IBM’s supercomputer Watson is playing Jeopardy against human champions, and the first round was a tie. This is spawning two narratives in the media.
The first narrative – by far the most widepsread – might be summarized thus: OMFG the Machines are kicking our asses! I bow to our mechanical overlords. Where’s my Matrix pod? Fear Skynet!
The second, however, seems to me the more interesting one, and to be honest I haven’t actually found any examples yet of it out there but I am hopeful that someone (besides me, anyway) is writing about it. That narrative might be summarized thus: You mean, with all those gigabits/sec, petabytes, petaflops, and nanoseconds at its disposal, the best the machine can do is tie?
Let’s keep in mind that the combined total of the entire world’s CPU power – the total, across all computers on the planet – is estimated to be the equivalent of one human brain. One.
You might argue that this fact supports narrative #1, the OMFG one. After all, measured in CPU capacity, Watson is kind of toast. But human brains compute using chemical reactions, whereas computers compute using electronics. That means that computers can compute about a hundred to a thousand times faster than we can. (I am reminded of the aliens living on a neutron star in Robert Forward’s landmark scifi novel, Dragon’s Egg, arguably the progenitor of the hard-sci-fi genre). Also, information retrieval using search algorithms on indexed data is obviously far more accurate than the vagaries of memory. So mere compute capacity isn’t the issue. An enormous desert full of rocks has more compute power than my desktop, but you still can’t play Warcraft in any reasonable timescale.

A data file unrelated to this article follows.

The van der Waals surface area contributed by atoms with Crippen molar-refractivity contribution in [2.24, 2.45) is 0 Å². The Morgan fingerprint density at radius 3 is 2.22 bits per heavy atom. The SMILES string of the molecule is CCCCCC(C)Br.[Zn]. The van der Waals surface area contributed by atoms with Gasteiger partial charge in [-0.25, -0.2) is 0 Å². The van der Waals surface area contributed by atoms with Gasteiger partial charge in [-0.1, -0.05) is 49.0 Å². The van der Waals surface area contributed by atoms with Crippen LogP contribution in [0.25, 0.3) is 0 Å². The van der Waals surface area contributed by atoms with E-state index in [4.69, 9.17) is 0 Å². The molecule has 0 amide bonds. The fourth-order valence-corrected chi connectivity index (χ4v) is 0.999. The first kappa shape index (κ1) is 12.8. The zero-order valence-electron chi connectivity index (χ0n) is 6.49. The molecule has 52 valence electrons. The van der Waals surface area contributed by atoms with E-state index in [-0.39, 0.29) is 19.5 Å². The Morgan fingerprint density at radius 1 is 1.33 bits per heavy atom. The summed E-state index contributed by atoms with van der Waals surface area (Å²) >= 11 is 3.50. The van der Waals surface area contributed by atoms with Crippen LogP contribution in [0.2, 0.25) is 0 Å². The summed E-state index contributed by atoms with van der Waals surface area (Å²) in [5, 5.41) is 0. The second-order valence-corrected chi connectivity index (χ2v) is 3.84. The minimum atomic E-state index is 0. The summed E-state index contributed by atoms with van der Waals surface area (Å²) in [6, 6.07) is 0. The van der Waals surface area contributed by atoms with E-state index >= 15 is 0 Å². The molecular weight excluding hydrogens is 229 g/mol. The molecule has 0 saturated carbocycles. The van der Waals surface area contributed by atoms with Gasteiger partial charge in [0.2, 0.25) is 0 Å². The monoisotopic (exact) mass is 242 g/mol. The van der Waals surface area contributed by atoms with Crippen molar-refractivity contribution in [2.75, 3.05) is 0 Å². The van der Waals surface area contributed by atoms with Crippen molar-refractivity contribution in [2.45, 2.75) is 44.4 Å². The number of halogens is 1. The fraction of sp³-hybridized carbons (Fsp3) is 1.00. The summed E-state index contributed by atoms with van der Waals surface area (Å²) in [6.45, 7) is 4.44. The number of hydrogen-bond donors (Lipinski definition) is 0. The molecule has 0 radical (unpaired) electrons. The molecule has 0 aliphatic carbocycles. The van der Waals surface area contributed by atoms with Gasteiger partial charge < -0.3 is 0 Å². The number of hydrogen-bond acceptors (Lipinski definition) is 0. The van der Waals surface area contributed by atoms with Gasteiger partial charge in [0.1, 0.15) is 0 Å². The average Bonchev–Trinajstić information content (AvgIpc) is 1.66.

So for a game like Jeopardy – which is full of questions that can be answered quite simply using Google, unlike other Trivia contests I could mention – a computer really should walk all over the poor bags of mostly water who literally have (chemical) soup for brains. I’m not privy to watson’s architecture, but I suspect that Alex reads the question, it’s converted to a text strong by some straightforward voice-to-speech algorithm, processed by natural language algorithms to extract the keywords and rudimentary context, sent off to google or IBM’s inhouse equivalent against Watson’s database, and then the results are ranked using some sort of fuzzy logic (again influenced by the context of the question). Watson takes the most probable answer, sends it through another natural language filter, and constructs a response in the form of a question as per Jeopardy’s rules. With answer in hand, the “buzzer” is activated, and if the humans haven’t already buzzed in by now, that response is vocalized using a Stephen Hawking Box. Nothing about this requires any intelligence, just clever code – and if you are a machine, but your performance depends entirely on the code written by your human handlers, then that’s the digital equivalent of holding HAL by the short hairs.
So please, Watson merely tied the humans? Even if he beats them in the end, anything less than a total rout is indeed a soft bigotry of low expectations. To quote Kirk, “I’m laughing at the Superior Intellect.”